Meaningful Use or Useless Meaning?
There’s a lot of money in health care information technology these days. Two funding sources, the American Recovery and Reinvestment Act and the Health Information Technology for Economic and Clinical Health Act, have combined to provide 60 billion dollars in funding for doctors and hospitals to invest in electronic medical records. To get the money, though, providers have to prove that they are making “meaningful use of certified EMR technology”. I have to credit Nicholas Terry in an article out of St Louis University School of Law for most of this information.
Here’s some lawyer/medico/politico speak for you: meaningful use is “a series of concepts arranged in a relatively hierarchical matrix consisting of goals, objectives, and measures (or compliance metrics) expressed across a timeline.” Awesome. Translation? Basically it means that your doctor has to prove that he’s using his EMR to treat patients; that the system isn’t in a corner gathering dust or used by the staff to check their email, while he pockets part of the 60 billion. As of July 2012 there are 15 core objectives that providers have to satisfy to qualify for EMR funding plus a menu of 10 more of which 5 have to be satisfied. These objectives are generally easy-to-measure, somewhat random stuff you have to document, for instance using EMR to document smoking status of patients, as well as using technology to do things like write prescriptions. These criteria are stage 1. There are 2 more stages with more advanced objectives.
Since the Affordable Care Act was passed, attempts have been made to link EMRs to quality and cost concerns, with mixed results. An Archives of Internal Medicine article in 2011 looked at 19 outcome measures and found that EMRs made no difference in those quality indicators. The journal Health Affairs published an article written by the government proponents of EMR that made EMRs look much more effective at improving quality. Meaningful Use criteria are basically just quality indicators, chosen because they are easy to measure. They don’t actually guarantee quality. There isn’t any evidence that documenting the smoking status of all your patients makes you a better doctor.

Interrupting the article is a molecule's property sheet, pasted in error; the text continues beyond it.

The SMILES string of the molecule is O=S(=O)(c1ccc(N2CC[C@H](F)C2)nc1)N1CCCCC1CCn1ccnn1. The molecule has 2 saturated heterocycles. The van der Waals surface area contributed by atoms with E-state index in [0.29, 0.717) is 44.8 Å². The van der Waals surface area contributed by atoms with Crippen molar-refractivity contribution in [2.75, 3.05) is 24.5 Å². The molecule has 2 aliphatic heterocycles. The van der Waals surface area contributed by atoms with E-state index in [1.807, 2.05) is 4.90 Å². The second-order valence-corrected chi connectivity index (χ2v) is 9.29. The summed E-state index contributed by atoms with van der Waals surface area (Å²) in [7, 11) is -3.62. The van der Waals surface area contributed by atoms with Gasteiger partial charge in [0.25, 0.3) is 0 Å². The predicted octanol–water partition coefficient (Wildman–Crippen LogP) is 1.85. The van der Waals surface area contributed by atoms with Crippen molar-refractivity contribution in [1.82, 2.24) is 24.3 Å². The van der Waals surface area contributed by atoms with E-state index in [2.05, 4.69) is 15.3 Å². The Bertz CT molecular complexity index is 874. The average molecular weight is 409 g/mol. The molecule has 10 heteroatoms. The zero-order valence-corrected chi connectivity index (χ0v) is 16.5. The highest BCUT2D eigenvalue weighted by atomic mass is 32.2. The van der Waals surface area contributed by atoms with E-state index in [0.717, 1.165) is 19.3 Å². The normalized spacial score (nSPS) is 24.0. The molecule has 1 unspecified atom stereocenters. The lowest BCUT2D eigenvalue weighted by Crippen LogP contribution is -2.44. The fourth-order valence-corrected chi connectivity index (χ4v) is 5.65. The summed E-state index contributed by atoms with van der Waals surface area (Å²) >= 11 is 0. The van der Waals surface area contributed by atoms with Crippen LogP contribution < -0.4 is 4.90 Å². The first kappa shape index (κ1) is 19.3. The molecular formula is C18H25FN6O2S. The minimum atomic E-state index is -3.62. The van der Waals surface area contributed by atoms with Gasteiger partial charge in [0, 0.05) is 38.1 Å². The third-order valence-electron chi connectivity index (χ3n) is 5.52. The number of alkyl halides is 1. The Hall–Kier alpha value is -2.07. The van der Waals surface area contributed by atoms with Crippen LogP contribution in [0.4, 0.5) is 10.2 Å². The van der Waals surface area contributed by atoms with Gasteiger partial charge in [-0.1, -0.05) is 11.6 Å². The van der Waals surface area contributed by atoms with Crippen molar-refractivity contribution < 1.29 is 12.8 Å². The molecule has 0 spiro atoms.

Resistance to all this by physicians has been predictable. Doctors are human. Humans tend to be more likely to do something if there’s something in it for them. Right now there’s a lot of paperwork, a lot of regulation, for maybe a little money but no improvement in the way things are actually done. It doesn’t make anything EASIER. The overarching lofty goal of EMR is to make all the data available to everybody, all systems cross-talking, all programs linked. This won’t be accomplished by Meaningful Use criteria or any other regulation. It’s all about the money, baby. People will pay for something that works, that makes things EASIER. The innovator who can come up with a way to do this won’t need government funding, and physicians won’t need incentives to adopt it.